The handsome Puente de Occidente, constructed in 1895 connecting the towns of Olaya and Sante Fe de Antioquia across the muddy Cauca River. It was designed by José María Villa and when it was finished, it was the longest suspension bridge in South America with a span of 291 meters.


The riding crew from Medellin's TouringColombia chapter.


Riding across the Puente de Occidente. The wooden boards clatter as you ride across and the sound echoes in the valley. Initially, it was only meant for pedestrian traffic but later one-way vehicular traffic was allowed.


The towers of the Puente de Occidente covered in galvanized sheets to protect the underlying wood structure.


Riding 30 kms (18 miles) further along tight twisty roads to Olaya, a small remote town that was once a FARC stronghold. The church was riddled with bullet holes.


Relaxing in the square in Olaya. Good riding crew and nice to be on a group ride.


Having a few drinks and snacks in the central plaza of Sante Fe de Antioquia, the capital of the region before Medellin got the honors. It was founded in 1541 to facilitate gold mining and the cathedral was completed in 1799.


That evening was the birthday party of Cesar, one of the riders in the chapter and he invited all his TouringColombia friends for a celebration. Sparklers in the cake.


After dinner and a comedy show, the dancing began.


It got a bit wild.


And since none of the other guys were dancing, all the girls were dancing with me :) The party went on till about 3 in the morning and we had to be up for another day ride.


Day ride on Sunday to Guatapé with Radman on the Suzuki Bandit 600.


Good roads heading to Guatapé.


A small part of the flooded landscape that is part of the reservoir of the Peñol-Guatapé hydroelectric project.


El Peñón de Guatapé, a large monolithic granite rock, rising 200 m (656 ft) above the ground.


Panorama of the Embalse de Guatapé, the reservoir that was formed in 1970s. Click here to see the high resolution version.


The four bikes of the day at El Peñón de Guatapé: Suzuki V-Strom (very popular all over Colombia, costing about $12,000 here), Kawasaki Versys, Suzuki DR650 and Suzuki Bandit 600.


Typical food on display: fried fish, chicharrón and sausage.


There are 649 steps leading to the top that were built into crack of the otherwise smooth and unbroken granite rock. Taking a break half way up.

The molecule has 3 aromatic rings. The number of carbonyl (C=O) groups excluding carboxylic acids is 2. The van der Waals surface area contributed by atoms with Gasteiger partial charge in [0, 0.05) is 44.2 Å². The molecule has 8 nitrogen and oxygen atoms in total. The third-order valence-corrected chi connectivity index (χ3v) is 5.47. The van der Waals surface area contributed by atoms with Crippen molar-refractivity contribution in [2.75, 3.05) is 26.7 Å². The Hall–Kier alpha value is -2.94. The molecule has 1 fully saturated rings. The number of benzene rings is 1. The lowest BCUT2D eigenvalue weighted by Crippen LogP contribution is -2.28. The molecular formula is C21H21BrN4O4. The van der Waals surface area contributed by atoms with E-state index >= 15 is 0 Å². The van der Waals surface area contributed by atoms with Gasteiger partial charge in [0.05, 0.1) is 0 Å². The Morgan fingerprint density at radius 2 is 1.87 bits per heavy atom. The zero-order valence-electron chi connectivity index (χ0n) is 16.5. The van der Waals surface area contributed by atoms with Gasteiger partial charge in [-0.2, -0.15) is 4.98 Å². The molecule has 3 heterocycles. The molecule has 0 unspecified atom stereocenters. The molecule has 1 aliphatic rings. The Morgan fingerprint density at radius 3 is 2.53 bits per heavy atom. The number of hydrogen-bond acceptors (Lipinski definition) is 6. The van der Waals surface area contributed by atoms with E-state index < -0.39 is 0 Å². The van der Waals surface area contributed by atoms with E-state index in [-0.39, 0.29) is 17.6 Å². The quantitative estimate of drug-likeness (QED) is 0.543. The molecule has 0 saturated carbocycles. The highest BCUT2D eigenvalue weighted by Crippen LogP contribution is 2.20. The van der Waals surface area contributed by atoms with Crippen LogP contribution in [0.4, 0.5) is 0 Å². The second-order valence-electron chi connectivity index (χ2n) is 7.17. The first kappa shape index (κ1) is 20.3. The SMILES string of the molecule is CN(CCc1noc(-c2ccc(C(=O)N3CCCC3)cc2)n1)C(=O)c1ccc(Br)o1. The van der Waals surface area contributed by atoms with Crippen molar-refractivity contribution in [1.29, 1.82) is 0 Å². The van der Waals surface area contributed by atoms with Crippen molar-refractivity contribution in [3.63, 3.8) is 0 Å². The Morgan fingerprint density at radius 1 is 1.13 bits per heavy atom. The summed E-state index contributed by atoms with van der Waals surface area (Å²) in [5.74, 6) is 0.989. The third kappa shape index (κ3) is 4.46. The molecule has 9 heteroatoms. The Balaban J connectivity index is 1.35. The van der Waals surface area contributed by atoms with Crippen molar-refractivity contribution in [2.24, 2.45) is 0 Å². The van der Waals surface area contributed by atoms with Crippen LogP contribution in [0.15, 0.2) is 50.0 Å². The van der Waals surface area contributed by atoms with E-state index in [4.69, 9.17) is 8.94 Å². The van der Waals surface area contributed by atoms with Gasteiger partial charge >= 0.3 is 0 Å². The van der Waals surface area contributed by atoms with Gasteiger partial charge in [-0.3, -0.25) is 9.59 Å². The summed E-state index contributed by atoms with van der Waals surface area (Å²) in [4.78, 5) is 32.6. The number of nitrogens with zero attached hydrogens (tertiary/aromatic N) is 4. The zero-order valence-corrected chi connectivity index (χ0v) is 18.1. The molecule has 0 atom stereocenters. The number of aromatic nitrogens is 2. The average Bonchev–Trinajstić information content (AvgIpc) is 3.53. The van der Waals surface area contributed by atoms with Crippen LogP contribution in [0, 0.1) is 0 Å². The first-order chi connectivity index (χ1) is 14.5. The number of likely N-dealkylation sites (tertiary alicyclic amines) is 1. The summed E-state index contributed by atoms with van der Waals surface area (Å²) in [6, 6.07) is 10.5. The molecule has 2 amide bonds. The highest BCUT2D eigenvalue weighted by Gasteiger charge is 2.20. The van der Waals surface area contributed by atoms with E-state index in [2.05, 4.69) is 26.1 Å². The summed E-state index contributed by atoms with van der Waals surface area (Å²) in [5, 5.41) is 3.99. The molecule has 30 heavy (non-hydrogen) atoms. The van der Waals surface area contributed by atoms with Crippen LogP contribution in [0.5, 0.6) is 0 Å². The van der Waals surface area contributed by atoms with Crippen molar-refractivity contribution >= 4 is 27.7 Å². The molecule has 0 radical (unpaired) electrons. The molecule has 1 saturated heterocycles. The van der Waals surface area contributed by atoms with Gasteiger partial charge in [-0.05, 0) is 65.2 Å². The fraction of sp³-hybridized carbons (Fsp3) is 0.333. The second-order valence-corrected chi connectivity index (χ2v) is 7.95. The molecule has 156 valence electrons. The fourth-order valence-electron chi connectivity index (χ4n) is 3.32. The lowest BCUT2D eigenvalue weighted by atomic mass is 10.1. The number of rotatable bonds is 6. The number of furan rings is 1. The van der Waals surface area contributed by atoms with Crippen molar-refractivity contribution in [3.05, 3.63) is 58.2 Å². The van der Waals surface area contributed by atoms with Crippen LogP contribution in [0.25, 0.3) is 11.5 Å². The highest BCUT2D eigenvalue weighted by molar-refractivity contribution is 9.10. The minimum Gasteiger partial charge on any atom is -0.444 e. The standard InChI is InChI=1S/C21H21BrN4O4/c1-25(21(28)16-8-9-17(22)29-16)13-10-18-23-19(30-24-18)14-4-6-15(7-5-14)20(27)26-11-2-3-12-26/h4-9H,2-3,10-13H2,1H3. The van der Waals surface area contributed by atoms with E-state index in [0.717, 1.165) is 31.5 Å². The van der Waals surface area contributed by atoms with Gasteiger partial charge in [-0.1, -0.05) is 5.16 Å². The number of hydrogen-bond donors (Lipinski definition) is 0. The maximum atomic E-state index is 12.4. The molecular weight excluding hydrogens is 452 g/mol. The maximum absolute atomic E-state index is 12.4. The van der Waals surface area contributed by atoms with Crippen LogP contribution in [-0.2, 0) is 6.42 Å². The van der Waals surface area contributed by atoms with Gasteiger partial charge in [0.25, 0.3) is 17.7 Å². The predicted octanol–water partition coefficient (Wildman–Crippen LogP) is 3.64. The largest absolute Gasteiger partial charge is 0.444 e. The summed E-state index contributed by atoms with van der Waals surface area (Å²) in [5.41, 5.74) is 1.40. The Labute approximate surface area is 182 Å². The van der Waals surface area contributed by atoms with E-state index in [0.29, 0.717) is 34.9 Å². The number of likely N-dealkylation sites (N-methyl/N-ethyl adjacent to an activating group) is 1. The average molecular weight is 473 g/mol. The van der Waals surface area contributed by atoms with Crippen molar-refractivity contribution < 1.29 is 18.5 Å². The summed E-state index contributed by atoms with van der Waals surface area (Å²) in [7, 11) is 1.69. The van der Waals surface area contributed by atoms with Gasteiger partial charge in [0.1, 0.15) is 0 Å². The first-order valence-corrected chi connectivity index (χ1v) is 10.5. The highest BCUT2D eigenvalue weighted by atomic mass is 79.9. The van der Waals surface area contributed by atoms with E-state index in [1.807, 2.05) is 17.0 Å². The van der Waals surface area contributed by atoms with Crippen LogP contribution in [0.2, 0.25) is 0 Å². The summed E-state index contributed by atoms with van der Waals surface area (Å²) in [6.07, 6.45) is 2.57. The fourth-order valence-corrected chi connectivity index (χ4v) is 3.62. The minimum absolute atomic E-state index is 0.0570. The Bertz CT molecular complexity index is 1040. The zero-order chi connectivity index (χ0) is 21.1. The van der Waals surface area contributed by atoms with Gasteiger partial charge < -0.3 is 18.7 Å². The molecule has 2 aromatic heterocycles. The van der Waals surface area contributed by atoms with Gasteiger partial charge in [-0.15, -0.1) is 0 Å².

A dizzying look at the remaining steps leading to the top. It took about 20 minutes and was a bit dicey as it was raining and the steps were slippery and that too I was in my motocross boots.


But the 360 degree panoramic view from the top was worth it. Click here to see the high resolution version. Rain clouds were moving in but the view was surreal. Islands dotted the landscape as far as the eye could see. The flooding for the reservoir began about 40 years ago and it looks a bit ill-conceived. Jaime said swimming is not advised since lots of trees and plants are just below the water surface.


The climb back down the narrow, slippery steps. At least there were separate staircases for uphill and downhill traffic.


View from about half way down. The bikes are in the lower left.


Lunch of fried fish, Corvina with rice, fries, patacone (plantain), a salad and a gorda arepa. I didn't really like this kind of arepa as the center was uncooked and tasted of raw corn, but it was offered with most every meal. There are many different kinds of arepa and I liked most of them, especially the ones that were re-fried with an egg and some meat.


Last night in Medellin at Dario's Moto Spa. I had a wonderful time in Medellin and truly felt welcomed with the warm spirit of the Paisas.


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Old 06-06-2010, 11:57 PM   #343
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Old 06-07-2010, 04:17 PM   #344
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Old 06-07-2010, 07:07 PM   #345